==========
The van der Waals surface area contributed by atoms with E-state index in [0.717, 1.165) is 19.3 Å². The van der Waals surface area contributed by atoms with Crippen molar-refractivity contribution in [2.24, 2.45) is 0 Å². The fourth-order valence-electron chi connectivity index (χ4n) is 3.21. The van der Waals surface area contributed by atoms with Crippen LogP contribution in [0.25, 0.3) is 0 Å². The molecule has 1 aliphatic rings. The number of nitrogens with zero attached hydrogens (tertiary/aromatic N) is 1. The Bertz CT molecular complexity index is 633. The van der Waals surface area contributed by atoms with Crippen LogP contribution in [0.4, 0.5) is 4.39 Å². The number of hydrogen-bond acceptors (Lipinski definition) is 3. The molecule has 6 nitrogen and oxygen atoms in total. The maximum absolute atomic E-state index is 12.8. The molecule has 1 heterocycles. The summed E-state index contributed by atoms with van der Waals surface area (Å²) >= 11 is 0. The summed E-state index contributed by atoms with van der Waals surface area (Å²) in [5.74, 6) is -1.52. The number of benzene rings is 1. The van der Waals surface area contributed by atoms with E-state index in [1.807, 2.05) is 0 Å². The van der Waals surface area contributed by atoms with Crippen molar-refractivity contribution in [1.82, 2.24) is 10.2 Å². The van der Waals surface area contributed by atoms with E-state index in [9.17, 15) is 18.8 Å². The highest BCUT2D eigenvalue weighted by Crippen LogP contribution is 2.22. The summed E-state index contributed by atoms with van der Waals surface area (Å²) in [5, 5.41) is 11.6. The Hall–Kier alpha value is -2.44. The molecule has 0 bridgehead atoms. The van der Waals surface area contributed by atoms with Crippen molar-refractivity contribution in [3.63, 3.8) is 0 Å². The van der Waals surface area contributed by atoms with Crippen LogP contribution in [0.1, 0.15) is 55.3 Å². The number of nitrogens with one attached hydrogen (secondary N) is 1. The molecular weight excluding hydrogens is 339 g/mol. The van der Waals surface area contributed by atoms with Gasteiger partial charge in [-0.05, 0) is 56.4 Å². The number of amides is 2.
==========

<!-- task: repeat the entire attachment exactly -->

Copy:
The van der Waals surface area contributed by atoms with E-state index in [0.717, 1.165) is 19.3 Å². The van der Waals surface area contributed by atoms with Crippen molar-refractivity contribution in [2.24, 2.45) is 0 Å². The fourth-order valence-electron chi connectivity index (χ4n) is 3.21. The van der Waals surface area contributed by atoms with Crippen LogP contribution in [0.25, 0.3) is 0 Å². The molecule has 1 aliphatic rings. The number of nitrogens with zero attached hydrogens (tertiary/aromatic N) is 1. The Bertz CT molecular complexity index is 633. The van der Waals surface area contributed by atoms with Crippen LogP contribution in [0.4, 0.5) is 4.39 Å². The number of hydrogen-bond acceptors (Lipinski definition) is 3. The molecule has 6 nitrogen and oxygen atoms in total. The maximum absolute atomic E-state index is 12.8. The molecule has 1 heterocycles. The summed E-state index contributed by atoms with van der Waals surface area (Å²) >= 11 is 0. The summed E-state index contributed by atoms with van der Waals surface area (Å²) in [5.74, 6) is -1.52. The number of benzene rings is 1. The van der Waals surface area contributed by atoms with E-state index in [1.807, 2.05) is 0 Å². The van der Waals surface area contributed by atoms with Crippen molar-refractivity contribution in [1.82, 2.24) is 10.2 Å². The van der Waals surface area contributed by atoms with E-state index in [9.17, 15) is 18.8 Å². The highest BCUT2D eigenvalue weighted by Crippen LogP contribution is 2.22. The summed E-state index contributed by atoms with van der Waals surface area (Å²) in [5, 5.41) is 11.6. The Hall–Kier alpha value is -2.44. The molecule has 0 bridgehead atoms. The van der Waals surface area contributed by atoms with Crippen molar-refractivity contribution in [3.63, 3.8) is 0 Å². The van der Waals surface area contributed by atoms with Crippen LogP contribution in [0.1, 0.15) is 55.3 Å². The number of nitrogens with one attached hydrogen (secondary N) is 1. The molecular weight excluding hydrogens is 339 g/mol. The van der Waals surface area contributed by atoms with Gasteiger partial charge in [-0.05, 0) is 56.4 Å². The number of amides is 2.